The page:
CSREES is responsible for administration of USDA extramural research in partnership with the Land Grant University System. A major component of the Agency's FY99 global change research is continued development of a UV-B Monitoring Network. The purpose of the network is to provide USDA and the agricultural community with information necessary to determine whether changing levels of UV-B have an effect on food and fiber production in the United States. CSREES's National Research Initiative Competitive Grants (NRICG) program also supports fundamental and mission-linked research, which is designed to increase our understanding of the possible impacts of global environmental change on the sustainability of agriculture and forestry. Research projects are supported that will reduce uncertainty regarding the effects of possible changes in temperature and precipitation patterns, rising CO2 levels, and altered radiation (including UV-B) on crop productivity, natural resources, hydrological processes, and water availability. The NRICG solicits global change research in four programs: 1) Plant Responses to the Environment; 2) Forest/Range/Crop/Aquatic Ecosystems; 3) Soils and Soil Biology; and 4) NSF/DOE/NASA/USDA/EPA Joint Program on Terrestrial Ecology and Global Change (TECO).

In FY99, ERS will continue efforts to improve understanding of the economics of global change and agriculture. Global modeling and analysis will focus on agricultural links to biodiversity, land-use change, and the ability to satisfy increased demands for agricultural goods and services while minimizing damage to the world's natural resources. Farm-level analysis will focus on the role of learning in adaptation.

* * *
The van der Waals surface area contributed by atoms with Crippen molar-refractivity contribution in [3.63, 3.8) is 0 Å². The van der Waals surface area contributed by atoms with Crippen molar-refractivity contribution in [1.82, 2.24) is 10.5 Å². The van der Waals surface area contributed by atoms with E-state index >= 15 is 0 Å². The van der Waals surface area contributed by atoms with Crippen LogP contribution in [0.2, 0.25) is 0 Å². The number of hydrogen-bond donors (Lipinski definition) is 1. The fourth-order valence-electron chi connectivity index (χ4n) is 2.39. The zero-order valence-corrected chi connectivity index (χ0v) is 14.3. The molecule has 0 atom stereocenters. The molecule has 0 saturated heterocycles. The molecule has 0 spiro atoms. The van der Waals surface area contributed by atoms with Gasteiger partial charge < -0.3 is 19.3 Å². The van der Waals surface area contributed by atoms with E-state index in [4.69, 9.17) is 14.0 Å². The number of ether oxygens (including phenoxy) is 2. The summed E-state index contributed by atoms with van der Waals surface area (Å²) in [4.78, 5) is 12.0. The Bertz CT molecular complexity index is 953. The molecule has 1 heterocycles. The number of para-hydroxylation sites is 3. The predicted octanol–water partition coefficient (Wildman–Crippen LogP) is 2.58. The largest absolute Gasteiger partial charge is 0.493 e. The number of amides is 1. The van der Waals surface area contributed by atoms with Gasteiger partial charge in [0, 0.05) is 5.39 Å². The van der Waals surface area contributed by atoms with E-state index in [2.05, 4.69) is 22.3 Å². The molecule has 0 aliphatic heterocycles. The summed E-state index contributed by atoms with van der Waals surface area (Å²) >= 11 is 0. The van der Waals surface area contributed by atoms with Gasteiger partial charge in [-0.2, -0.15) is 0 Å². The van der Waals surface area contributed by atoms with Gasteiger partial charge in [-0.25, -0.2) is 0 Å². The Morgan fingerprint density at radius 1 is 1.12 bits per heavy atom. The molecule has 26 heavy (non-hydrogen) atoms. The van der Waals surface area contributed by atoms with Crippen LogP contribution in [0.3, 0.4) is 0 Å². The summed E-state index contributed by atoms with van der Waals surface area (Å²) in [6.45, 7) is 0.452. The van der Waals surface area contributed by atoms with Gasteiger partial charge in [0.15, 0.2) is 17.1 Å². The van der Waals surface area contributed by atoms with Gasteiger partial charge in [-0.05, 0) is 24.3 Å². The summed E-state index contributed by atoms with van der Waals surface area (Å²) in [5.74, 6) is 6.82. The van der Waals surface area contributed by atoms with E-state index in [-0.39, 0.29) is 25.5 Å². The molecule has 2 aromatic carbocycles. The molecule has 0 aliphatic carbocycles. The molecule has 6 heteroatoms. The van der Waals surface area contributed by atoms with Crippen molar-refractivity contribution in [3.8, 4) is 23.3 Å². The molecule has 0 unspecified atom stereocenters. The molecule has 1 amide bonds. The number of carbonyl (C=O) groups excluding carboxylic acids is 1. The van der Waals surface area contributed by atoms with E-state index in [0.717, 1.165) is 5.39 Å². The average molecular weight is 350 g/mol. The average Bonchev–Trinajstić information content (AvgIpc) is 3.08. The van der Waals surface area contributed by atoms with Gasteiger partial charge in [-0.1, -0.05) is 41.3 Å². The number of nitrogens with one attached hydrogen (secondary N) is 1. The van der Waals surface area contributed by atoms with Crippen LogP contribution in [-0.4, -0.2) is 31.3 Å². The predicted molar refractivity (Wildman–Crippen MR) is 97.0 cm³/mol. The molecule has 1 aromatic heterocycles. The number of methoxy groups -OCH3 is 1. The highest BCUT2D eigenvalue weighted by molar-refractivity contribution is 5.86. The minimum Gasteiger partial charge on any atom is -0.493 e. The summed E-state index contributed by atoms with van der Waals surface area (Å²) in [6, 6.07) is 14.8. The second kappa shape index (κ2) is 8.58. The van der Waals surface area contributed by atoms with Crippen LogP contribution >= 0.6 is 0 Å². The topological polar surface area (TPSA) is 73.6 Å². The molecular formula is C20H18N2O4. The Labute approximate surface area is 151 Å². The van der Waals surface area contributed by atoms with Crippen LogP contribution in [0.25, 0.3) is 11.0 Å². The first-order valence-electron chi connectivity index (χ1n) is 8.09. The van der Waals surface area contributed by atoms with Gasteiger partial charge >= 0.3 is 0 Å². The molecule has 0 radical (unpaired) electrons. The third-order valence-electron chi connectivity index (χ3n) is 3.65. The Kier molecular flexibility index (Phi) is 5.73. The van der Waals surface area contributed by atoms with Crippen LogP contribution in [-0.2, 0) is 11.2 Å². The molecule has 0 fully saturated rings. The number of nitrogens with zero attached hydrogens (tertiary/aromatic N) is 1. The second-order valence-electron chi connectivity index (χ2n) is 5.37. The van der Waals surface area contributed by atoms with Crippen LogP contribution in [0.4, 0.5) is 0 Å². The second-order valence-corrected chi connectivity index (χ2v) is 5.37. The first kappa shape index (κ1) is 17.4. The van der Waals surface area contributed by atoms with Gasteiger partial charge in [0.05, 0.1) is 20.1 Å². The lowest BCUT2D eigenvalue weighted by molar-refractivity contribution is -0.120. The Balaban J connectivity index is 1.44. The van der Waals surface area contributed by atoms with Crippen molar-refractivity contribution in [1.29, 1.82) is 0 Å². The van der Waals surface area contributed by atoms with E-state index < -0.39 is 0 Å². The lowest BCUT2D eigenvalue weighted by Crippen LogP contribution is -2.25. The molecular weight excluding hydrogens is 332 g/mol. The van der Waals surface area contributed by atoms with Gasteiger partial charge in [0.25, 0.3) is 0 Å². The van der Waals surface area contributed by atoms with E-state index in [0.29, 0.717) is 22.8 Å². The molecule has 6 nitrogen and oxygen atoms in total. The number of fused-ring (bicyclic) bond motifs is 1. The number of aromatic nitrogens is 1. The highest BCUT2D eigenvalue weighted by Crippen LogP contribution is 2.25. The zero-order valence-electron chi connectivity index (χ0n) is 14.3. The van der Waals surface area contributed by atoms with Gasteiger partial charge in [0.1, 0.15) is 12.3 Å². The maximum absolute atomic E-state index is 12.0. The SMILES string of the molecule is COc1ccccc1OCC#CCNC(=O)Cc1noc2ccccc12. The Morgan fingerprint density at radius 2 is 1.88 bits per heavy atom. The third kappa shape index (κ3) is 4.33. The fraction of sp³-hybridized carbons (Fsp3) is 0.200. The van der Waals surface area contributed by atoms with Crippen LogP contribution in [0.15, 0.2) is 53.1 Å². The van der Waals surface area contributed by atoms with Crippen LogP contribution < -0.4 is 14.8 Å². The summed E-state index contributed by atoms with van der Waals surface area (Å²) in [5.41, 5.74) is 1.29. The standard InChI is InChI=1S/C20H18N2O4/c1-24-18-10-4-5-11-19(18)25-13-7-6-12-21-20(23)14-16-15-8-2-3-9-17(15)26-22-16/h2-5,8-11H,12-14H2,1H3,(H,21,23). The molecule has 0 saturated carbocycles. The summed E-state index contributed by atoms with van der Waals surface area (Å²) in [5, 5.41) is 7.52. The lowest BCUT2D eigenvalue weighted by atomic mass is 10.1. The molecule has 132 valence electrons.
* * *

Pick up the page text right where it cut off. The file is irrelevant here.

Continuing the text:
Forest Service global change research seeks to establish a sound scientific basis for making regional, national, and international resource management and policy decisions in the context of global change issues. Studies are currently being conducted to determine how atmospheric changes and potential climatic change may affect forest productivity, forest health, and species distributions. Ecosystem-scale experiments involving increased CO2 and other environmental factors have begun at several sites representing major U.S. forest types. As the uncertainty in model predictions is reduced, analysts may begin to describe likely socioeconomic effects of global change on forests in the various regions of the United States. For example, the Mapped Atmosphere-Plant-Soil System simulates ecosystem distribution and function under current and potential future climates. Forests in the coterminous United States could experience partial decline or massive dieback over as much as 40-85% of their distribution. The Forest Health Monitoring Program aids global change research by establishing a long-term set of information describing changes and trends in forest ecosystems, helping scientists detect the effects of global change and other factors over time.